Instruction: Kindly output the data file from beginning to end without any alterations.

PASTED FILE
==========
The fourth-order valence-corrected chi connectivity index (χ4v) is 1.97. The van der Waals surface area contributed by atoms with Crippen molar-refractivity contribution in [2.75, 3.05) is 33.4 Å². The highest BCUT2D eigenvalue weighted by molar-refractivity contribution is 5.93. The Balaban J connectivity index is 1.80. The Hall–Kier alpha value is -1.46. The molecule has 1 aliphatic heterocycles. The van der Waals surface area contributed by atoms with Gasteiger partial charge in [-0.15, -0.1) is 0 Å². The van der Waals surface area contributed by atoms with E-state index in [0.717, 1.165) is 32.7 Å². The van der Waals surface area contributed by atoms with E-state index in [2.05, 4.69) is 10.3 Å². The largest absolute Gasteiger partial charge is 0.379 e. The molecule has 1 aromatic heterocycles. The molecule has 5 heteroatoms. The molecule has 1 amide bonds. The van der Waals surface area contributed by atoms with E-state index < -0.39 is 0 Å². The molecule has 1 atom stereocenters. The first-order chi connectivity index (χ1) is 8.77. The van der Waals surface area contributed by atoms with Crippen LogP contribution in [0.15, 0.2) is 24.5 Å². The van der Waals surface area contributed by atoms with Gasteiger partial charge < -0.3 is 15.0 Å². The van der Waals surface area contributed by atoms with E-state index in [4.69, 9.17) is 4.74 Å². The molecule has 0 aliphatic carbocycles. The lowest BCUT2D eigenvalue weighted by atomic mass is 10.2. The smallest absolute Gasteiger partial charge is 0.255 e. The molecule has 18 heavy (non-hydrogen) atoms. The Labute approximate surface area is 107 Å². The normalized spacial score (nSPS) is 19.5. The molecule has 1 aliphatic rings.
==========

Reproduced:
The fourth-order valence-corrected chi connectivity index (χ4v) is 1.97. The van der Waals surface area contributed by atoms with Crippen molar-refractivity contribution in [2.75, 3.05) is 33.4 Å². The highest BCUT2D eigenvalue weighted by molar-refractivity contribution is 5.93. The Balaban J connectivity index is 1.80. The Hall–Kier alpha value is -1.46. The molecule has 1 aliphatic heterocycles. The van der Waals surface area contributed by atoms with Gasteiger partial charge in [-0.15, -0.1) is 0 Å². The van der Waals surface area contributed by atoms with E-state index in [0.717, 1.165) is 32.7 Å². The van der Waals surface area contributed by atoms with E-state index in [2.05, 4.69) is 10.3 Å². The largest absolute Gasteiger partial charge is 0.379 e. The molecule has 1 aromatic heterocycles. The molecule has 5 heteroatoms. The molecule has 1 amide bonds. The van der Waals surface area contributed by atoms with E-state index < -0.39 is 0 Å². The molecule has 1 atom stereocenters. The first-order chi connectivity index (χ1) is 8.77. The van der Waals surface area contributed by atoms with Crippen LogP contribution in [0.15, 0.2) is 24.5 Å². The van der Waals surface area contributed by atoms with Gasteiger partial charge < -0.3 is 15.0 Å². The van der Waals surface area contributed by atoms with E-state index in [4.69, 9.17) is 4.74 Å². The molecule has 0 aliphatic carbocycles. The lowest BCUT2D eigenvalue weighted by atomic mass is 10.2. The smallest absolute Gasteiger partial charge is 0.255 e. The molecule has 18 heavy (non-hydrogen) atoms. The Labute approximate surface area is 107 Å². The normalized spacial score (nSPS) is 19.5. The molecule has 1 aliphatic rings.